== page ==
The cost of the proposed Information Superhighway may not be so daunting after all. Micro Linear Corp., a small semiconductor company in San Jose, Calif., has developed a cheap chip that makes it possible to send high-speed Asynchronous Transfer Mode (ATM) signals, the latest format for sending digitized video, audio, or data over the same lines. If existing phone lines can serve as on- and off-ramps to the infoway, there'll be no need to spend $1,500 on optical-fiber links to each home.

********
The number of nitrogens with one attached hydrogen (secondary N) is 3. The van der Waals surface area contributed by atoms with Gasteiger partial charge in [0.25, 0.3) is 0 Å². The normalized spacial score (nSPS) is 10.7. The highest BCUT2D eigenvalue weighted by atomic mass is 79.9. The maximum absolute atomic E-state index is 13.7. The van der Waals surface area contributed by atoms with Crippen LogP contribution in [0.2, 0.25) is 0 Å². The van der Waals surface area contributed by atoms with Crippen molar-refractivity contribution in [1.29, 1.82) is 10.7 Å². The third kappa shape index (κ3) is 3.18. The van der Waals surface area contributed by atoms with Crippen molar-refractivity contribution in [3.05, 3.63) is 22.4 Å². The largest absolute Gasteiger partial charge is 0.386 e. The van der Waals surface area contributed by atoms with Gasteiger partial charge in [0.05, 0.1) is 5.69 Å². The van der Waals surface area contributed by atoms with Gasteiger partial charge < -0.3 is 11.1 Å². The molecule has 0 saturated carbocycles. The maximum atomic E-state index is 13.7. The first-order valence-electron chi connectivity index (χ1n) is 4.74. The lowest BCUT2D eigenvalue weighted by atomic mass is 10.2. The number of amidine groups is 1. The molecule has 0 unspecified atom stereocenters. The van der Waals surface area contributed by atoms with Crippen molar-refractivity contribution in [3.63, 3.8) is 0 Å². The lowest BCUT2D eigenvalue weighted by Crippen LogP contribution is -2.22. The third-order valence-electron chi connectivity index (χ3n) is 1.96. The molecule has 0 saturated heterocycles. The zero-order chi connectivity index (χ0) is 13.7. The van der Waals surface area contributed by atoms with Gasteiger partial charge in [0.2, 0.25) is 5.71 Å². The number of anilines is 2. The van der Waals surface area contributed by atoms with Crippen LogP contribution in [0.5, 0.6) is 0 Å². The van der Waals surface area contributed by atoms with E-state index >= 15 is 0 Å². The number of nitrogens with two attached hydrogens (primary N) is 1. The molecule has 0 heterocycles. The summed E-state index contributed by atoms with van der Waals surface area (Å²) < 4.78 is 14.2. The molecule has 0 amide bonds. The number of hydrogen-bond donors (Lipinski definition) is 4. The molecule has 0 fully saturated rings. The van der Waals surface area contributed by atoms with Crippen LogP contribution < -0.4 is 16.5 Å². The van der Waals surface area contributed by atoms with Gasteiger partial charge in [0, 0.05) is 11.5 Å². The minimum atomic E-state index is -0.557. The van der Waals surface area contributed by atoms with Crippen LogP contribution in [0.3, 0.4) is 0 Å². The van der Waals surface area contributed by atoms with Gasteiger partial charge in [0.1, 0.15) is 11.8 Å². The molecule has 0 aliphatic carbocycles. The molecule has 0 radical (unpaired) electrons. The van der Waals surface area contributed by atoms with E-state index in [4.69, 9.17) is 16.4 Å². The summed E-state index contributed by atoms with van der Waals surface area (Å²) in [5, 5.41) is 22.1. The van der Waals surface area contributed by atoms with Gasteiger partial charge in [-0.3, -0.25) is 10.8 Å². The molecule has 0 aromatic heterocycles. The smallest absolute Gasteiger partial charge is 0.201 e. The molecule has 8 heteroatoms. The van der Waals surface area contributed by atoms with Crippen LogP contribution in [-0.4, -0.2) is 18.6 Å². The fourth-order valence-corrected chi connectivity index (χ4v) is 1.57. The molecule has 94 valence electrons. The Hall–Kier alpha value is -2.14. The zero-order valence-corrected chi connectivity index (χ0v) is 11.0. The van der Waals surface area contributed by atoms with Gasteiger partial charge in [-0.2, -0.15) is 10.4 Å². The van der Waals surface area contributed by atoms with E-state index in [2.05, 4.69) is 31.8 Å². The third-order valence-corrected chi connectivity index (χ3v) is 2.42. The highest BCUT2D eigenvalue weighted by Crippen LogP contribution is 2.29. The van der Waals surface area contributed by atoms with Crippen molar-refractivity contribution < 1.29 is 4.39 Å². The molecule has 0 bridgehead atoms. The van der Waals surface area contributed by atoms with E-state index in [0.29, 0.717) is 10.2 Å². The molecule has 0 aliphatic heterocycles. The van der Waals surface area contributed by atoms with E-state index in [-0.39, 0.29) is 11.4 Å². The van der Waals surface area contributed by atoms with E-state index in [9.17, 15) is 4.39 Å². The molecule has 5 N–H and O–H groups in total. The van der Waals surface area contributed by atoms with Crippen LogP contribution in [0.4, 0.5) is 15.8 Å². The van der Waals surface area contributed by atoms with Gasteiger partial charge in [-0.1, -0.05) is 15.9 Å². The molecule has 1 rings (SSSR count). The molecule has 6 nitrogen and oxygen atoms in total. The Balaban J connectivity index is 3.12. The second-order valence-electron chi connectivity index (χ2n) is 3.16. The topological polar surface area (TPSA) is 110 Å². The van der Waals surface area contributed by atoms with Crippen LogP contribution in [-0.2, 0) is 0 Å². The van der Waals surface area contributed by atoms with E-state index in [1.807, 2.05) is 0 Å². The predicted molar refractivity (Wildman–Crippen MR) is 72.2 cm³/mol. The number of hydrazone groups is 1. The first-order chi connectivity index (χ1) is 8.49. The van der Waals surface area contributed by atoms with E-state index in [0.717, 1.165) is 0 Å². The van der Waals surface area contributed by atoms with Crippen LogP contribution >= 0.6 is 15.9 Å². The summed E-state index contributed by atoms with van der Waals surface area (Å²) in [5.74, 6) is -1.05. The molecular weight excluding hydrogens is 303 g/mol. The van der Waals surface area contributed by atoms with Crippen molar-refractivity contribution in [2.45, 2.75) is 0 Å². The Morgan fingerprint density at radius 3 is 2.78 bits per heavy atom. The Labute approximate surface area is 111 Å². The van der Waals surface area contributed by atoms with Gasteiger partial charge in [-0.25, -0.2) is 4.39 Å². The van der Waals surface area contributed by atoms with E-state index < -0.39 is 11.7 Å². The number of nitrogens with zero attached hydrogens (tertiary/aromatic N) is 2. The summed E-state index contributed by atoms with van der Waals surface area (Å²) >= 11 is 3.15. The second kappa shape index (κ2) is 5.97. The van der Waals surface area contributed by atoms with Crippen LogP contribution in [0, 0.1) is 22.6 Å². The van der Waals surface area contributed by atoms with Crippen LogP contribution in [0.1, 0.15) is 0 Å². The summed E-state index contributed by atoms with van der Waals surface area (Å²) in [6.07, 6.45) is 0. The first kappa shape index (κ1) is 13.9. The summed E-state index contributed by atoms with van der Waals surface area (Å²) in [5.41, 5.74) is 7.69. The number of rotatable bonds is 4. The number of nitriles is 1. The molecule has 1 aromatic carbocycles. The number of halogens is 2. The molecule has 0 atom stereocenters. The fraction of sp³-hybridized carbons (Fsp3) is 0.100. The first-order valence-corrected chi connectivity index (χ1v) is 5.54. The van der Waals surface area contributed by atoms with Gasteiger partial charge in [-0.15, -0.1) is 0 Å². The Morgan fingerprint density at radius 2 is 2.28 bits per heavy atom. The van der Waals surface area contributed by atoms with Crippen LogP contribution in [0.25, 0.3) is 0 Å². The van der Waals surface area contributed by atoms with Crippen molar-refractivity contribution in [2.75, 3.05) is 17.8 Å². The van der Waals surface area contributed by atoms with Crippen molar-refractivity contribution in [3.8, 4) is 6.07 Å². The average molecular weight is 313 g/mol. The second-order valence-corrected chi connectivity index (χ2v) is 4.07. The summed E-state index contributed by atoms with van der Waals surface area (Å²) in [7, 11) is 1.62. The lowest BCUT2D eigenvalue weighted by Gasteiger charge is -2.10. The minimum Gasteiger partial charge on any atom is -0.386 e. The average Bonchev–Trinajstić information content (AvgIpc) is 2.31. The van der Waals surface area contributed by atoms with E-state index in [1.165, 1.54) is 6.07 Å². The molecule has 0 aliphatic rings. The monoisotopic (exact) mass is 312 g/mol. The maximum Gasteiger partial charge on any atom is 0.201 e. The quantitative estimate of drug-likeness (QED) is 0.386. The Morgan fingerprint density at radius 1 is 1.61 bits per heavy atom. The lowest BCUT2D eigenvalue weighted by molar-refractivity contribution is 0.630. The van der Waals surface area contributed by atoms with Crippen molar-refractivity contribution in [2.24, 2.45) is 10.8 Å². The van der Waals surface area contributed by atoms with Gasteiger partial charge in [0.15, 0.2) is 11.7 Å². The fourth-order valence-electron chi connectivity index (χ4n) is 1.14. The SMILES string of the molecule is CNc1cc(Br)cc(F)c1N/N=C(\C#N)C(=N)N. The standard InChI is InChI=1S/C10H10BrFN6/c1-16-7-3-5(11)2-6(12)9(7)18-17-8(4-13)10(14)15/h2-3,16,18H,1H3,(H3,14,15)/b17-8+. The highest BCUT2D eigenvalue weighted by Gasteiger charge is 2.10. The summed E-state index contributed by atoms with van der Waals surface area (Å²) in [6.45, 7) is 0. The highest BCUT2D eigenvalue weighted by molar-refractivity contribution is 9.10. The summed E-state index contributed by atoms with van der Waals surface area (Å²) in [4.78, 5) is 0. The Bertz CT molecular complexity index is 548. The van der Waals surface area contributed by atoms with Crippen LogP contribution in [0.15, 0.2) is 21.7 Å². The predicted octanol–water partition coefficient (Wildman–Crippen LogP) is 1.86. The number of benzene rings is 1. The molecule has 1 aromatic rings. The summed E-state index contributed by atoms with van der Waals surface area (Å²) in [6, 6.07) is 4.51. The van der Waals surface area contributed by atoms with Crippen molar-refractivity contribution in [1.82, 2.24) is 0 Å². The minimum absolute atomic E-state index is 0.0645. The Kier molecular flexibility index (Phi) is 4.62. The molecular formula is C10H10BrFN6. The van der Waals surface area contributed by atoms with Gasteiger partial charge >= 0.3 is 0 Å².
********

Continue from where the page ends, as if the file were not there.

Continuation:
Normally, ATM signals are too fast--at 155 megabits per second--for copper to handle. "Noise" stemming from the metal's electrical resistance contaminates the tightly packed signal, which quickly degrades into a meaningless fuzz. But Micro Linear's chip turns copper's resistance to advantage. By measuring how much strength the signal has lost at the receiving end, the chip can calculate how far the signal has traveled. The chip then adjusts a so-called equalization circuit that filters out the fuzz and restores the original signal. The cost? Just $20 per chip.